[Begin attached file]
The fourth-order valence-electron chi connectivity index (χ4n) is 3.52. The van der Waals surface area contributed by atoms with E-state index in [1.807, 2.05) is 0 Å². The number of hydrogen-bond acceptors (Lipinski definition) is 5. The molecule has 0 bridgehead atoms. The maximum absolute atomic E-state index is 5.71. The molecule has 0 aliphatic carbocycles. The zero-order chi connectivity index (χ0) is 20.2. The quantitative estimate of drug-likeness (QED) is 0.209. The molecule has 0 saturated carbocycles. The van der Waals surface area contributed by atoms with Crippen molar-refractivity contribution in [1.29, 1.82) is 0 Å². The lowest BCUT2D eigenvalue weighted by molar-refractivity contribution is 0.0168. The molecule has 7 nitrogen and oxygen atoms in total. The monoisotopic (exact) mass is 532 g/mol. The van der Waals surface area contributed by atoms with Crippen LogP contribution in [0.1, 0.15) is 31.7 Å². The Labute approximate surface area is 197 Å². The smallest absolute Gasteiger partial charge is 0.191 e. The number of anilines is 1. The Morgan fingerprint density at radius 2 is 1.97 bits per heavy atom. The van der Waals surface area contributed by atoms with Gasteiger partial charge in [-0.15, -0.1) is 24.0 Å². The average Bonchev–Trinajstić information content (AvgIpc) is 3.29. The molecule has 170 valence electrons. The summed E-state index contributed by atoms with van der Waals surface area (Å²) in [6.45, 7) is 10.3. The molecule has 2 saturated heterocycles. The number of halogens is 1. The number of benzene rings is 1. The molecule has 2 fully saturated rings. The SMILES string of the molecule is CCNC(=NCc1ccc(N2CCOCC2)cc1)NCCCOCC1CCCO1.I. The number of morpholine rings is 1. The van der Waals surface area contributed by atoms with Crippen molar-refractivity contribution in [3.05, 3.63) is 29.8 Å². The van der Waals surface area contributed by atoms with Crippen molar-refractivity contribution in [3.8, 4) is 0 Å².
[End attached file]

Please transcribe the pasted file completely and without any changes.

The fourth-order valence-electron chi connectivity index (χ4n) is 3.52. The van der Waals surface area contributed by atoms with E-state index in [1.807, 2.05) is 0 Å². The number of hydrogen-bond acceptors (Lipinski definition) is 5. The molecule has 0 bridgehead atoms. The maximum absolute atomic E-state index is 5.71. The molecule has 0 aliphatic carbocycles. The zero-order chi connectivity index (χ0) is 20.2. The quantitative estimate of drug-likeness (QED) is 0.209. The molecule has 0 saturated carbocycles. The van der Waals surface area contributed by atoms with Crippen molar-refractivity contribution in [1.29, 1.82) is 0 Å². The lowest BCUT2D eigenvalue weighted by molar-refractivity contribution is 0.0168. The molecule has 7 nitrogen and oxygen atoms in total. The monoisotopic (exact) mass is 532 g/mol. The van der Waals surface area contributed by atoms with Crippen LogP contribution in [0.1, 0.15) is 31.7 Å². The Labute approximate surface area is 197 Å². The smallest absolute Gasteiger partial charge is 0.191 e. The number of anilines is 1. The Morgan fingerprint density at radius 2 is 1.97 bits per heavy atom. The van der Waals surface area contributed by atoms with Gasteiger partial charge in [-0.15, -0.1) is 24.0 Å². The average Bonchev–Trinajstić information content (AvgIpc) is 3.29. The molecule has 170 valence electrons. The summed E-state index contributed by atoms with van der Waals surface area (Å²) in [6.45, 7) is 10.3. The molecule has 2 saturated heterocycles. The number of halogens is 1. The number of benzene rings is 1. The molecule has 2 fully saturated rings. The SMILES string of the molecule is CCNC(=NCc1ccc(N2CCOCC2)cc1)NCCCOCC1CCCO1.I. The number of morpholine rings is 1. The van der Waals surface area contributed by atoms with Crippen molar-refractivity contribution in [3.05, 3.63) is 29.8 Å². The van der Waals surface area contributed by atoms with Crippen molar-refractivity contribution in [3.8, 4) is 0 Å².